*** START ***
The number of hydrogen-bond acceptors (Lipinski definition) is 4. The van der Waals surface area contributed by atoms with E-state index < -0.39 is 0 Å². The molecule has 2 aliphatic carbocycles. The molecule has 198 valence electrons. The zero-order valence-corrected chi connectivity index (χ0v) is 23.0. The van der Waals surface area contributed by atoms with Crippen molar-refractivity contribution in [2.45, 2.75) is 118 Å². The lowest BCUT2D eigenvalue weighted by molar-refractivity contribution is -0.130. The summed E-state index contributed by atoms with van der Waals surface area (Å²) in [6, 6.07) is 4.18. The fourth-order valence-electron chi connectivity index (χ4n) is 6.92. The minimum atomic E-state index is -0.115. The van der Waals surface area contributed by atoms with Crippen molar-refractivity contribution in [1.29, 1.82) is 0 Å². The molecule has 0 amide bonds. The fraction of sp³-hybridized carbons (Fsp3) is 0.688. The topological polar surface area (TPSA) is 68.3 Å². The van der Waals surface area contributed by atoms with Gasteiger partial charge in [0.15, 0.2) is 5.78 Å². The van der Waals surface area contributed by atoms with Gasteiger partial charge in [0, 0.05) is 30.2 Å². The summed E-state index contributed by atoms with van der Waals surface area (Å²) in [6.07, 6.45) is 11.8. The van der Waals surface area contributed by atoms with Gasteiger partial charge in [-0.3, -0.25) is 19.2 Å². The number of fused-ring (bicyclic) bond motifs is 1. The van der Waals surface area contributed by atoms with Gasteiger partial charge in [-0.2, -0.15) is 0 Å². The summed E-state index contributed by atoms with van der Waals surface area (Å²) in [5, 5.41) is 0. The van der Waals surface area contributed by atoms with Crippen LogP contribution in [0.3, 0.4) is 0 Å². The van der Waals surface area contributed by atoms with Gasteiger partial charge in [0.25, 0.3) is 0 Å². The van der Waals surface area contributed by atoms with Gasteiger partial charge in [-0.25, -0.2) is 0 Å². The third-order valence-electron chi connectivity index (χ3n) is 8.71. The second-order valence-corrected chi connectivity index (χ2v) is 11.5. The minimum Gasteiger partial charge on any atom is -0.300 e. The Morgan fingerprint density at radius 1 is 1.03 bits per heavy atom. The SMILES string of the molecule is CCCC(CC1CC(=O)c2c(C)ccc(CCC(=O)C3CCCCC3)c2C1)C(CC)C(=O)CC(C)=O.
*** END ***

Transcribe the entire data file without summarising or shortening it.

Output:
The number of hydrogen-bond acceptors (Lipinski definition) is 4. The van der Waals surface area contributed by atoms with E-state index < -0.39 is 0 Å². The molecule has 2 aliphatic carbocycles. The molecule has 198 valence electrons. The zero-order valence-corrected chi connectivity index (χ0v) is 23.0. The van der Waals surface area contributed by atoms with Crippen molar-refractivity contribution in [2.45, 2.75) is 118 Å². The lowest BCUT2D eigenvalue weighted by molar-refractivity contribution is -0.130. The summed E-state index contributed by atoms with van der Waals surface area (Å²) in [6, 6.07) is 4.18. The fourth-order valence-electron chi connectivity index (χ4n) is 6.92. The minimum atomic E-state index is -0.115. The van der Waals surface area contributed by atoms with Crippen molar-refractivity contribution in [1.29, 1.82) is 0 Å². The molecule has 0 amide bonds. The fraction of sp³-hybridized carbons (Fsp3) is 0.688. The topological polar surface area (TPSA) is 68.3 Å². The van der Waals surface area contributed by atoms with Gasteiger partial charge in [0.15, 0.2) is 5.78 Å². The van der Waals surface area contributed by atoms with Gasteiger partial charge in [0, 0.05) is 30.2 Å². The summed E-state index contributed by atoms with van der Waals surface area (Å²) in [6.07, 6.45) is 11.8. The van der Waals surface area contributed by atoms with Gasteiger partial charge in [-0.3, -0.25) is 19.2 Å². The number of fused-ring (bicyclic) bond motifs is 1. The van der Waals surface area contributed by atoms with Gasteiger partial charge in [-0.2, -0.15) is 0 Å². The summed E-state index contributed by atoms with van der Waals surface area (Å²) in [5, 5.41) is 0. The van der Waals surface area contributed by atoms with Crippen LogP contribution in [0.3, 0.4) is 0 Å². The van der Waals surface area contributed by atoms with Gasteiger partial charge in [0.25, 0.3) is 0 Å². The van der Waals surface area contributed by atoms with Gasteiger partial charge in [-0.25, -0.2) is 0 Å². The third-order valence-electron chi connectivity index (χ3n) is 8.71. The second-order valence-corrected chi connectivity index (χ2v) is 11.5. The minimum Gasteiger partial charge on any atom is -0.300 e. The Morgan fingerprint density at radius 1 is 1.03 bits per heavy atom. The SMILES string of the molecule is CCCC(CC1CC(=O)c2c(C)ccc(CCC(=O)C3CCCCC3)c2C1)C(CC)C(=O)CC(C)=O.